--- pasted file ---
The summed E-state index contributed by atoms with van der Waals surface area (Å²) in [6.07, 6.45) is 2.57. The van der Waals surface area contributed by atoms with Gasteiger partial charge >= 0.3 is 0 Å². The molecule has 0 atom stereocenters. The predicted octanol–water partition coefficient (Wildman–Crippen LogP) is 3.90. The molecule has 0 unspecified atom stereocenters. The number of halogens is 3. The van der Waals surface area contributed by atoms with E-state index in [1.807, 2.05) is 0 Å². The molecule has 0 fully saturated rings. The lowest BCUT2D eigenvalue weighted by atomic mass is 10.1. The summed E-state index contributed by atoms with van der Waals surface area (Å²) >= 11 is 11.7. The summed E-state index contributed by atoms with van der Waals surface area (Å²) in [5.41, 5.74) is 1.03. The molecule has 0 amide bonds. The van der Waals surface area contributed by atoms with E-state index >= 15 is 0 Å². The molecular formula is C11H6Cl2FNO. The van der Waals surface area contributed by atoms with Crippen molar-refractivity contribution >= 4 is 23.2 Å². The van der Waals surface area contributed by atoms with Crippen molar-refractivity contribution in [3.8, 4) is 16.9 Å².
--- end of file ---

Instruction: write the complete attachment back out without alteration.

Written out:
The summed E-state index contributed by atoms with van der Waals surface area (Å²) in [6.07, 6.45) is 2.57. The van der Waals surface area contributed by atoms with Gasteiger partial charge >= 0.3 is 0 Å². The molecule has 0 atom stereocenters. The predicted octanol–water partition coefficient (Wildman–Crippen LogP) is 3.90. The molecule has 0 unspecified atom stereocenters. The number of halogens is 3. The van der Waals surface area contributed by atoms with E-state index in [1.807, 2.05) is 0 Å². The molecule has 0 fully saturated rings. The lowest BCUT2D eigenvalue weighted by atomic mass is 10.1. The summed E-state index contributed by atoms with van der Waals surface area (Å²) >= 11 is 11.7. The summed E-state index contributed by atoms with van der Waals surface area (Å²) in [5.41, 5.74) is 1.03. The molecule has 0 amide bonds. The van der Waals surface area contributed by atoms with E-state index >= 15 is 0 Å². The molecular formula is C11H6Cl2FNO. The van der Waals surface area contributed by atoms with Crippen molar-refractivity contribution >= 4 is 23.2 Å². The van der Waals surface area contributed by atoms with Crippen molar-refractivity contribution in [3.8, 4) is 16.9 Å².